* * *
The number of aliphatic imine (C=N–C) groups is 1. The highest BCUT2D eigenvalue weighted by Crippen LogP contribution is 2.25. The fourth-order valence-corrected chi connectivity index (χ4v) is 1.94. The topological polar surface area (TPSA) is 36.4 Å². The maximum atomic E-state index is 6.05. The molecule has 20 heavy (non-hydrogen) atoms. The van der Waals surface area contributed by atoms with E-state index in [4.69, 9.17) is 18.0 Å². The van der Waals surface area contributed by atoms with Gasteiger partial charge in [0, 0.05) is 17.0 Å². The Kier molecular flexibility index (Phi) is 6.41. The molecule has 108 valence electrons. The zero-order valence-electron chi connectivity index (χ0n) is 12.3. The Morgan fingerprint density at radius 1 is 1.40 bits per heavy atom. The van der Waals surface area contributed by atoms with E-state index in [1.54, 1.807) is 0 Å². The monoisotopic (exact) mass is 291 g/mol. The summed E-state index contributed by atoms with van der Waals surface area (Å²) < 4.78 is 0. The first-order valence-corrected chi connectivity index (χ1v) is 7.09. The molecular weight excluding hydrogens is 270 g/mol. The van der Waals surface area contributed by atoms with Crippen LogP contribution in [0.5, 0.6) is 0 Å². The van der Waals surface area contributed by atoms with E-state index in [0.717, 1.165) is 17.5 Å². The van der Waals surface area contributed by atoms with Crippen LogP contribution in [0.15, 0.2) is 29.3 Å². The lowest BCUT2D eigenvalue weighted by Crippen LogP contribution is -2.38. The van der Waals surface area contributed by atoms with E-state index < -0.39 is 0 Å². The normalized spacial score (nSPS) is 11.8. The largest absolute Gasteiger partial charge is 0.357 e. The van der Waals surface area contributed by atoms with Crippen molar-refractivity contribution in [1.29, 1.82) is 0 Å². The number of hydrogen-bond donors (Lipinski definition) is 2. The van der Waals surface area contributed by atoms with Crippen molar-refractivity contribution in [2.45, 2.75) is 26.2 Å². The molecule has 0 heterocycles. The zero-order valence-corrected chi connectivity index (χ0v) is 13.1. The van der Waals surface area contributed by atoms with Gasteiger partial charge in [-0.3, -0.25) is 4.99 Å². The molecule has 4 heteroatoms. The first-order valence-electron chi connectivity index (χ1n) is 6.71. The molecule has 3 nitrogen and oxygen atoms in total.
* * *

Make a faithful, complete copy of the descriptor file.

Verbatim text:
The number of aliphatic imine (C=N–C) groups is 1. The highest BCUT2D eigenvalue weighted by Crippen LogP contribution is 2.25. The fourth-order valence-corrected chi connectivity index (χ4v) is 1.94. The topological polar surface area (TPSA) is 36.4 Å². The maximum atomic E-state index is 6.05. The molecule has 20 heavy (non-hydrogen) atoms. The van der Waals surface area contributed by atoms with E-state index in [4.69, 9.17) is 18.0 Å². The van der Waals surface area contributed by atoms with Gasteiger partial charge in [0, 0.05) is 17.0 Å². The Kier molecular flexibility index (Phi) is 6.41. The molecule has 108 valence electrons. The zero-order valence-electron chi connectivity index (χ0n) is 12.3. The Morgan fingerprint density at radius 1 is 1.40 bits per heavy atom. The van der Waals surface area contributed by atoms with E-state index in [1.54, 1.807) is 0 Å². The monoisotopic (exact) mass is 291 g/mol. The summed E-state index contributed by atoms with van der Waals surface area (Å²) < 4.78 is 0. The first-order valence-corrected chi connectivity index (χ1v) is 7.09. The molecular weight excluding hydrogens is 270 g/mol. The van der Waals surface area contributed by atoms with Crippen LogP contribution in [0.5, 0.6) is 0 Å². The van der Waals surface area contributed by atoms with E-state index in [0.717, 1.165) is 17.5 Å². The van der Waals surface area contributed by atoms with Crippen LogP contribution in [0.15, 0.2) is 29.3 Å². The lowest BCUT2D eigenvalue weighted by Crippen LogP contribution is -2.38. The van der Waals surface area contributed by atoms with E-state index < -0.39 is 0 Å². The normalized spacial score (nSPS) is 11.8. The largest absolute Gasteiger partial charge is 0.357 e. The van der Waals surface area contributed by atoms with Crippen molar-refractivity contribution in [1.29, 1.82) is 0 Å². The number of hydrogen-bond donors (Lipinski definition) is 2. The van der Waals surface area contributed by atoms with Crippen molar-refractivity contribution in [2.45, 2.75) is 26.2 Å². The molecule has 0 heterocycles. The zero-order valence-corrected chi connectivity index (χ0v) is 13.1. The van der Waals surface area contributed by atoms with Gasteiger partial charge in [-0.3, -0.25) is 4.99 Å². The molecule has 4 heteroatoms. The first-order valence-electron chi connectivity index (χ1n) is 6.71. The molecule has 3 nitrogen and oxygen atoms in total.